Communications Ministry sued over ‘Talk tax’
Communications Ministry sued over ‘Talk tax’
A directive by the Ministry of Communications to telecommunication companies to stop the upfront deductions of the Call Service Tax (CST) from subscribers is being challenged at the Accra High Court.
It is the contention of the applicant, Mr. Dzifa Gunu, who sued in his capacity as a citizen of Ghana, that the right body to make any administrative decision on how the tax should be implemented is the Ghana Revenue Authority (GRA) and not the Ministry of Communications.
“Under the Revenue Administration Act, 2009 (Act 791), the administration and management of tax revenues reside in the Ghana Revenue Authority and not the 2nd Respondent (Ministry of Communications) and further the CST Act 2019 does not apply the principles of the Value Added Tax (VAT) Act, 2013 (Act 2013).
The applicant also contends that since the second respondent was not the proper person in terms of Act 791 to issue an administrative order on how a tax policy should be implemented, the said directive that the CST should be treated like all other levies and taxes are treated in Ghana is illegal and unlawful,” he argued.
The writ was filed at the Human Rights Division of the Accra High Court on October 31, 2019 by the applicant’s counsel, Mr. Godwin Kudzo Tamakloe.
The respondents named on the writ are the Attorney-General (A-G), the Ministry of Communications and Mobile Network Telecommunications (MTN), which is the mobile network the applicant says he is subscribed to.
“Human rights violation”
It is also the case of the applicant that another directive by the Ministry of Communications for the telecommunication companies to stop notifying their subscribers when they deduct the CST was against his fundamental rights to information as enshrined in Article 21 (1) (f) of the 1992 Constitution.
Article 21 (1) (f) states that all persons shall have access to information subject to laws necessary in a democratic society.
According to the applicant, the directive further “runs counter to transparency and openness which are fundamental values of the 1992 Constitution of Ghana and the Rule of Law.”
What does the applicant want?
Among other reliefs, Mr Gunu is seeking a declaration that the directive by the Ministry of Communications is “illegal, unlawful and the usurpation of the powers of the Ghana Revenue Authority within the meaning of the Revenue Administration Act, 2009(Act 791).”
He also wants the court to reverse the directive on telecommunication companies not to notify their subscribers whenever they deduct the CST.
He is further seeking an order for an injunction on the implementation on the directives by mobile network operators until the final determination of the application.
Communications Service Tax
The CST, otherwise known as “Talk Tax” was passed by Parliament in 2008 to increase revenue through a six per cent tax on the value of services provided by mobile telephony providers.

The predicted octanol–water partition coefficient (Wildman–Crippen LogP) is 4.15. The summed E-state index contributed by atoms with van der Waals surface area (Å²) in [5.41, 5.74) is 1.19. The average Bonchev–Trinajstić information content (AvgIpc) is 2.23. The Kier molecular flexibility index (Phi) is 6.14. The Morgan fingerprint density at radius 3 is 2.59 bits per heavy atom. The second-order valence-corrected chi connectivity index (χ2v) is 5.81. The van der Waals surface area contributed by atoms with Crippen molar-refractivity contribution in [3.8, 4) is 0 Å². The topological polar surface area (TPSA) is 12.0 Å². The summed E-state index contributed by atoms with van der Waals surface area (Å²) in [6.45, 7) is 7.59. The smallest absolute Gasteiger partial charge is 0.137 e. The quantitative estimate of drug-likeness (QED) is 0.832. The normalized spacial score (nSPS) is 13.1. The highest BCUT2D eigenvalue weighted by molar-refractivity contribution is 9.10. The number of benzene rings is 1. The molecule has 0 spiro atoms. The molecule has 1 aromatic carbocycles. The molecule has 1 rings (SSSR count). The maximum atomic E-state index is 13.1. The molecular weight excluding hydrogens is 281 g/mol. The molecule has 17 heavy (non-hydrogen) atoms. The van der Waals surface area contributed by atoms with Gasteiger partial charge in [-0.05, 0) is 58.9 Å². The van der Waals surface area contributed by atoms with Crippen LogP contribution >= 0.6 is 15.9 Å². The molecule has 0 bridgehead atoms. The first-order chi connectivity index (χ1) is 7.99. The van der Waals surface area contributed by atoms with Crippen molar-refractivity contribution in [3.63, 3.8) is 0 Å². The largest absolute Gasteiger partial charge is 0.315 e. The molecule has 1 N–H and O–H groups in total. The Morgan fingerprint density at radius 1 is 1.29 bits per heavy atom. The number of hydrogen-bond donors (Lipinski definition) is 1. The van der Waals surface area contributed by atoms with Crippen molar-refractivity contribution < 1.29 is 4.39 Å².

It was amended in 2013 to increase its scope and also address loopholes in the regulations.
During a supplementary budget presented in July this year, the Minister of Finance, Mr Ken Ofori-Atta, announced an increment in the tax from six per cent to nine per cent.
The Finance Minister justified the increment, saying it was aimed at creating a viable technology ecosystem to, among others, identify and combat cybercrime.
Deductions and directives
The telecommunications companies started charging customers the revised CST from October 1, 2019.
They charged it upfront, meaning the CST was immediately deducted when customers upload airtime on their devices, even without making a call or using the internet data.
They explained that that should be the way to go because the tax which they were mandated to collect on behalf of the Ghana Revenue Authority was applicable when airtime was sold and not when it was used.
The increment and the manner in which the CST was being deducted stoked public anger, especially when customers realised that they were being charged even when they were yet to use the services of the telcos.
In response, the Minister of Communications, Mrs. Ursula Owusu Ekuful, directed the telcos to stop the upfront deduction of the CST and treat it as other taxes and levies such as the Valued Added Tax and National Health Insurance Tax Levy (NHIL).
She warned that failure by the telcos to comply with the directive would attract punitive measures such as the withdrawal of their licences.
In a statement released by the Ghana Chamber of Telecommunications last Wednesday, the telcos agreed to comply with the directive from the minister by changing the upfront deduction and adjusting their systems for their customers to pay as they consume (per-second billing).
The changes, the Telecoms Chamber said, would take effect by November 26, 2019, as the industry required a number of weeks to complete the reconfiguration of the systems to accommodate the commercial and technical requirement that the exercise necessitated to ensure an even and smooth experience for customers.
A statement signed and issued by the Chief Executive Officer of the Ghana Chamber of Telecommunications, Mr Kenneth Ashigbey, said the decision followed fruitful discussions between the government and industry players.
That, notwithstanding, the statement said the GRA would still calculate and account for the CST as an upfront charge.